Ending a Sentence with Several Prepositions


I had an English teacher during high school who I can honestly say was good. Her technical knowledge of English grammar and usage was excellent and she had a knack for teaching.

However, she liked to insist that we should not end a sentence with a preposition, which I found absurd. The preposition in the end of a sentence is sometimes called Stranded Preposition. I never believed this nonsensical “rule” as ending a sentence with a preposition is natural in some cases. Indeed, there are sentences that sound ridiculous just because they didn’t end with prepositions.

Anyway, Morris Bishop (1893 – 1973) found a way to annoy people who do not like seeing sentences that end with prepositions. Instead of just one preposition, he made some sentences which end with several prepositions in this short verse he titled “The Naughty Preposition”:

I lately lost a preposition;
It hid, I thought, beneath my chair,
And angrily I cried, “Perdition!
Up from out of in under there.”
Correctness is my vade mecum,
And straggling phrases I abhor,
And yet I wondered, “What should he come
Up from out of in under there for?”

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My name Edmark M. Law. I work as a freelance writer, mainly writing about science and mathematics. I am an ardent hobbyist. I like to read, solve puzzles, play chess, make origami and play basketball. In addition, I dabble in magic, particularly card magic and other sleight-of-hand type magic. I live in Hong Kong. You can find me on Twitter` and Facebook. My email is edmarklaw@learnfunfacts.com

28 thoughts on “Ending a Sentence with Several Prepositions

    1. That doesn’t prove anything since its etymology is Latin. In Latin, you won’t be able to end a sentence with a preposition without it looking and sounding ridiculous. However, this is not the case with English. While in certain cases, ending a sentence with a preposition looks awkward, it’s natural in many cases. Personally, I don’t avoid ending a sentence with a presosition but most of my sentences don’t end with it. If I encounter a case wherein ending a sentence with a preposition sounds more natural, then I won’t hesitate to end it with a preposition.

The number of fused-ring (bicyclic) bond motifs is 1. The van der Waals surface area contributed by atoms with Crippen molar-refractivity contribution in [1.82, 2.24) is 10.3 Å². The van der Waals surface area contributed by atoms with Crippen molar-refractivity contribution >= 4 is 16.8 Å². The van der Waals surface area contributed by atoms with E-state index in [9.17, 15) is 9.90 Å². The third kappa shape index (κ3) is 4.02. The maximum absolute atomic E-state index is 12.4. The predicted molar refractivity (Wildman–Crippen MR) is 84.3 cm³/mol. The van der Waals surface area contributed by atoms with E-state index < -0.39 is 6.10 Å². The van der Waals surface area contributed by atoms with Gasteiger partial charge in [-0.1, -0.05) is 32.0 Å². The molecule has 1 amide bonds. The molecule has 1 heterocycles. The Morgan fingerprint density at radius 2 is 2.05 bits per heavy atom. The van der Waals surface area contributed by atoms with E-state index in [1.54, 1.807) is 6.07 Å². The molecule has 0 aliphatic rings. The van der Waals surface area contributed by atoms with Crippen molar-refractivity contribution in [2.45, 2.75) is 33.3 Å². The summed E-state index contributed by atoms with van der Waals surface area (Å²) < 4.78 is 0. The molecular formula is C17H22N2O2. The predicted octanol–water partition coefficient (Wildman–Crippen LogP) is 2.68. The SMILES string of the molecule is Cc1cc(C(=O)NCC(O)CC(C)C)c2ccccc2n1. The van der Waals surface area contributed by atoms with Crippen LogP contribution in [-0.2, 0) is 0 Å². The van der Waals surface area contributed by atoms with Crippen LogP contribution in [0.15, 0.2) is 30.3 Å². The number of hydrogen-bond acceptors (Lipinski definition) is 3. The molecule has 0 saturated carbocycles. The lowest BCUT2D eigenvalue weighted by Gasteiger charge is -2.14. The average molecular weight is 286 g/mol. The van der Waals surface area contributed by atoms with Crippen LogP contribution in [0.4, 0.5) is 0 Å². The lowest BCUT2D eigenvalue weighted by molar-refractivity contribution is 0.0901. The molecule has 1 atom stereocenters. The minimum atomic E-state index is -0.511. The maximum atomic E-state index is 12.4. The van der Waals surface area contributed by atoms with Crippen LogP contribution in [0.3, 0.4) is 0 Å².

Also, after writing for some time made me realize how absurd some of the rigid rules taught in schools are, as English is more flexible than what school textbooks portray.

      Liked by 1 person

      1. That was kind of a joke. Fun with words. Weeee!
        I’m not familiar with Latin, but I do know that English is comprised of words taken from various languages while often retaining their original meanings. Language is also a fluid, evolving entity. The meaning, spelling, pronunciation, usage of words is constantly changing. Those changes scarcely conform to the rules. The rules don’t often evolve as easily as the language. So, you’re right, there is a conflict between modern usage and archaic rules, which can get awkward. There are also plenty of examples of breaking the rules that sound awkward.

        Liked by 1 person

  1. As the rule applies to Latin, and I don’t speak or write in that language, I will end my sentences with the words that power it.
    True – the rule came from the Latin and some stupendously long-winded git got it appended to ‘rules’!
    It’s a rule that can be safely ignored. Forever. Just as the ‘a’ and ‘an’ problem with a word starting with ‘h’ can also be ignored – because it’s in how it sounds, not how it reads!
    An ‘otel is fine, an hotel is NOT, never was, never will be!
    Sorry – pet peeves at work here! I’ll just slink away … forget you saw me …

    Liked by 2 people

  2. I’ve always loved this Churchill quote. It mocks the silliness of a grammar rule that forces ridiculous sentence construction. I’ve just given up and lived with the fact I’m going to end some sentences with prepositions. That said, I too often feel the spirit of long-forgotten English teachers standing over my shoulder huffing about it.

    Liked by 3 people

  3. I try to avoid ending sentences with a preposition but am not anally retentive about it. I usually ask myself, if I am ending with a preposition, is there perhaps a better way to word the sentence. For example,
    The horror he had been subjected to ….
    I would probably rewrite as
    The horror to which he had been subjected ….
    Just my two cents.

    Liked by 3 people

  4. A letter from E.B. White to J.G. Case, March 30, 1962:
    Dear Jack:
    The next grammar book I bring out I want to tell how to end a sentence with five prepositions. A father of a little boy goes upstairs after supper to read to his son, but he brings the wrong book. The boy says, ‘What did you bring that book that I don’t want to be read to out of up for?’
    And how are YOU?
    Hat tip: Futility Closet

    Liked by 2 people

  5. To avoid ending a sentence with a preposition, I just put the period or question mark in one word earlier: For example, “Billy and Sally were fun to play. With.” It may not make any sense, but no feelings are hurt and that is what’s important!

    Liked by 9 people

  6. Why do some teachers insist on not ending a sentence with a preposition? I’ve grown up prejudiced against it, but I can’t deny that some phrases just need that ending. Is it similar to the I/me dilemma, where English speakers use “I” over “me” because of over-correction?

    Liked by 2 people

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